Mon | Jul 23, 2018

Christmas cheer in state care - Children’s home ward eagerly awaiting today

Published:Sunday | December 25, 2016 | 12:09 AMNadine Wilson-Harris
Ward of the state Kimmy-Lee decorates the tree at the Corporate Area-based Maxfield Park Children's Home.
Wishing on a star is Kimmy-Lee, a ward of the state who accepts that she will not be with her parents for Christmas but still expects to enjoy the day.

Like most of the country's 4,600 children in state care, Kimmy-Lee* will be spending today away from her biological parents and with an extended family made up of some of Jamaica's most vulnerable citizens.

But if last year Christmas is anything to go by, the 16-year-old resident of the Maxfield Park Children's Home is certain today will be great.

"Last year Christmas was so nice. We came together and we talked, and we sat down and we ate together Christmas morning, and we shared gifts and we watched TV. It was great," beamed Kimmy-Lee.

She doesn't know if there will be any gifts for her under the Christmas tree this year, but she vividly remembers opening her package last year to find a bottle of perfume, a deodorant and a bottle of lotion. More than all her gifts, however, she cherishes the white "stretchy" dress she received and shyly demonstrated with hand gestures how much it enhanced her petite figure.

The teenager is marking her second Christmas at the children's home where she lives with 100 of her peers.

Of this lot, 11 had been reunited with their family when The Sunday Gleaner visited the facility last Tuesday, but assistant manager at the home, Winston Bowen, was optimistic that at least 20 would be spending time away from the facility today.

"Despite the fact that some will be going to their parents or relatives and some may be going to strangers, a number of them will still remain here," said Bowen.







Kimmy-Lee said that her relatives visit her at the home on occasions, but she explained that her family situation "is complicated" and so , unfortunately, she is not one of those given clearance by social workers to go home for the holidays.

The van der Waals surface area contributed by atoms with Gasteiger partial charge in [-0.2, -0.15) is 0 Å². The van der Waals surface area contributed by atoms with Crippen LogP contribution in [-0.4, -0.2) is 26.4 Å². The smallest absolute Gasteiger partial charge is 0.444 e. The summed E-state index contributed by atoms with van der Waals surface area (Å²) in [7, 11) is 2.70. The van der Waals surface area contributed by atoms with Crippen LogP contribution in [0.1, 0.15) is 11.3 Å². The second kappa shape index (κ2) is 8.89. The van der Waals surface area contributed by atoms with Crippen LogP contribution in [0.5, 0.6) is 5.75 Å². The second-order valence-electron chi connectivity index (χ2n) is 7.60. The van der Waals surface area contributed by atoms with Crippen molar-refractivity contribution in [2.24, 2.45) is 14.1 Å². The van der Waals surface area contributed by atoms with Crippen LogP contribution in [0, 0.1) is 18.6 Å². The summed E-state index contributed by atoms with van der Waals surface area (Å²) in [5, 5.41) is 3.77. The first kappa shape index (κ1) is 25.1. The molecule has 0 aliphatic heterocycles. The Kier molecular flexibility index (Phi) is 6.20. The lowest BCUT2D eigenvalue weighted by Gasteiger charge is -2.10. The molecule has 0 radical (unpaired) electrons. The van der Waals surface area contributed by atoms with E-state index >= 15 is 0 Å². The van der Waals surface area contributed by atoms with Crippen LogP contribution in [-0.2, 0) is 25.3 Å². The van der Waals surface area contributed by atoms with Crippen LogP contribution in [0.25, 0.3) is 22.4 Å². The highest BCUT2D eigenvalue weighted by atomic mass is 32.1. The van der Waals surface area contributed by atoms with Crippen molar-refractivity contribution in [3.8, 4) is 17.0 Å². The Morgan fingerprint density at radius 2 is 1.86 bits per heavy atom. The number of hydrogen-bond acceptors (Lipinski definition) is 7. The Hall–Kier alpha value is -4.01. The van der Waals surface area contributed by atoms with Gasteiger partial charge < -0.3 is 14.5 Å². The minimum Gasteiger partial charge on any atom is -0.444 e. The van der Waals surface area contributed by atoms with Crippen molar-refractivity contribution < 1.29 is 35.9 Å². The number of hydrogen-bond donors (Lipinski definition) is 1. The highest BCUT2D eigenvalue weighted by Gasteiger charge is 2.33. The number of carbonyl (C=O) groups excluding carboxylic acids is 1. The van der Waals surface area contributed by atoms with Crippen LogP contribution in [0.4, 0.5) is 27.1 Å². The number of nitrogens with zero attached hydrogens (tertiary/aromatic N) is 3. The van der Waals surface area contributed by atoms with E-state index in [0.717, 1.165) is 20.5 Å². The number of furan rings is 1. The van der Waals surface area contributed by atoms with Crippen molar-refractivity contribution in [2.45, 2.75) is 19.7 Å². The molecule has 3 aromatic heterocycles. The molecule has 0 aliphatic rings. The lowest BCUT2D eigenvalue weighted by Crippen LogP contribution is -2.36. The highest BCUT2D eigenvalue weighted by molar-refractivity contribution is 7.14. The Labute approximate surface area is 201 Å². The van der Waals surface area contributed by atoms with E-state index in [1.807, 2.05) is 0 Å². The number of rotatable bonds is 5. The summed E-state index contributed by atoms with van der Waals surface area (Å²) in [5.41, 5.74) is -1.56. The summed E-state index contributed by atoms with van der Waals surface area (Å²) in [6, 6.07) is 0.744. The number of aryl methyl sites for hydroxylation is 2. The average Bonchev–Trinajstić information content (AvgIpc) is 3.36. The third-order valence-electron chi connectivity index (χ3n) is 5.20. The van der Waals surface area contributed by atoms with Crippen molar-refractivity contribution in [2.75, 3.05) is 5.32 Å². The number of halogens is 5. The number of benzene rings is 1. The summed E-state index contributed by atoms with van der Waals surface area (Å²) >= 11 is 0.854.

She doesn't share many details about why she was placed in a home in the first place, choosing to point out that she was abused and that Maxfield Park was the second home she was being placed at since being separated from her mother and father.

"It's kind of complicated, but you know that once you have the Lord with you, you are good, you can go through anything. As long as you have the Lord beside you, you can overcome a lot," said the teen.

The joy of the Christmas season has helped to soothe the pain of her complicated childhood. She especially loves decorating the Christmas tree and talking about her plans with other wards as they enjoy their meals.

"We share like what we want to become in life; like me now, I want to become a nurse, but you know you have to work hard for that. We always sit down and we talk about how our house is going to be. We want big car, big house (and) children," shared Kimmy-Lee.

As a student counsellor at her school, Kimmy-Lee is always counselling other children, and this includes wards of the state. She finds that it is especially difficult for a number of wards to be away from family at this time of the year, but she always reminds them that they should try to look at the brighter picture.

"Sometimes I sit down with them and I talk to them and I tell them that once you have the Lord, everything will work out very well for you and all you have to do is have faith," she said.

"When you wake up in the morning, you have to thank God, because a lot of persons they don't even wake up when they go to their beds; so you have to be grateful," she stressed.

Bowen is cognisant of the fact that this can be a lonely time for the wards, and so apart from preparing a special feast for them on a day like today, the administrators sometimes assist the children to make contact with their parents or encourage their parents to call them.

He said the outpouring of support from Jamaicans have helped them to recreate a family setting for the children at the home.

"We make it relaxing and entertaining and supportive, so they can feel at home," said Bowen.

"We have had a number of individuals and groups that have been coming in. In fact, from late November, we have been having people coming in almost every day or every other day. They bring gifts, they bring food items, they bring non-perishable items to stock up our storerooms," added Bowen.

* Name changed on request.